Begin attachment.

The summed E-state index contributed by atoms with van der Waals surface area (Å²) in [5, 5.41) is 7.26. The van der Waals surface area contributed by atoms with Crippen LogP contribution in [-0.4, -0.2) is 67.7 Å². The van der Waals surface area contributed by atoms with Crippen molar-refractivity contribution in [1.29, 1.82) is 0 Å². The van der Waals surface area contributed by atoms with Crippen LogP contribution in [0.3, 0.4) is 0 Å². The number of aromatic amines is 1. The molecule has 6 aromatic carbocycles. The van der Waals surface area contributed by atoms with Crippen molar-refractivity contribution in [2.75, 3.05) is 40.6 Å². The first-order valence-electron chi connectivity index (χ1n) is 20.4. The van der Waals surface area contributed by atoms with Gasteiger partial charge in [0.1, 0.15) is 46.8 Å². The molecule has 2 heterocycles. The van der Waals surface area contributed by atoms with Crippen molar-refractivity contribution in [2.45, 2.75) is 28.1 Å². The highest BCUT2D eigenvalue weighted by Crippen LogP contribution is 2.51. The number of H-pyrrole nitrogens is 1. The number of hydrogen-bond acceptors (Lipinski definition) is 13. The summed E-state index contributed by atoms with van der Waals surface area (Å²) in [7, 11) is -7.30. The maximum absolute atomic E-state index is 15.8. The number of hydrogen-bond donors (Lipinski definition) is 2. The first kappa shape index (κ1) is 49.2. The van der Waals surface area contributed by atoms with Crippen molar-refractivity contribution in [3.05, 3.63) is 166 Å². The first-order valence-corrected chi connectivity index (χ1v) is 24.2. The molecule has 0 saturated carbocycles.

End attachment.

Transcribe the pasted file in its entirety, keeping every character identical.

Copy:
The summed E-state index contributed by atoms with van der Waals surface area (Å²) in [5, 5.41) is 7.26. The van der Waals surface area contributed by atoms with Crippen LogP contribution in [-0.4, -0.2) is 67.7 Å². The van der Waals surface area contributed by atoms with Crippen molar-refractivity contribution in [1.29, 1.82) is 0 Å². The van der Waals surface area contributed by atoms with Crippen LogP contribution in [0.3, 0.4) is 0 Å². The number of aromatic amines is 1. The molecule has 6 aromatic carbocycles. The van der Waals surface area contributed by atoms with Crippen molar-refractivity contribution in [2.75, 3.05) is 40.6 Å². The first-order valence-electron chi connectivity index (χ1n) is 20.4. The van der Waals surface area contributed by atoms with Gasteiger partial charge in [0.1, 0.15) is 46.8 Å². The molecule has 2 heterocycles. The van der Waals surface area contributed by atoms with Crippen molar-refractivity contribution in [2.45, 2.75) is 28.1 Å². The highest BCUT2D eigenvalue weighted by Crippen LogP contribution is 2.51. The number of H-pyrrole nitrogens is 1. The number of hydrogen-bond acceptors (Lipinski definition) is 13. The summed E-state index contributed by atoms with van der Waals surface area (Å²) in [7, 11) is -7.30. The maximum absolute atomic E-state index is 15.8. The number of hydrogen-bond donors (Lipinski definition) is 2. The first kappa shape index (κ1) is 49.2. The van der Waals surface area contributed by atoms with Crippen molar-refractivity contribution in [3.05, 3.63) is 166 Å². The first-order valence-corrected chi connectivity index (χ1v) is 24.2. The molecule has 0 saturated carbocycles.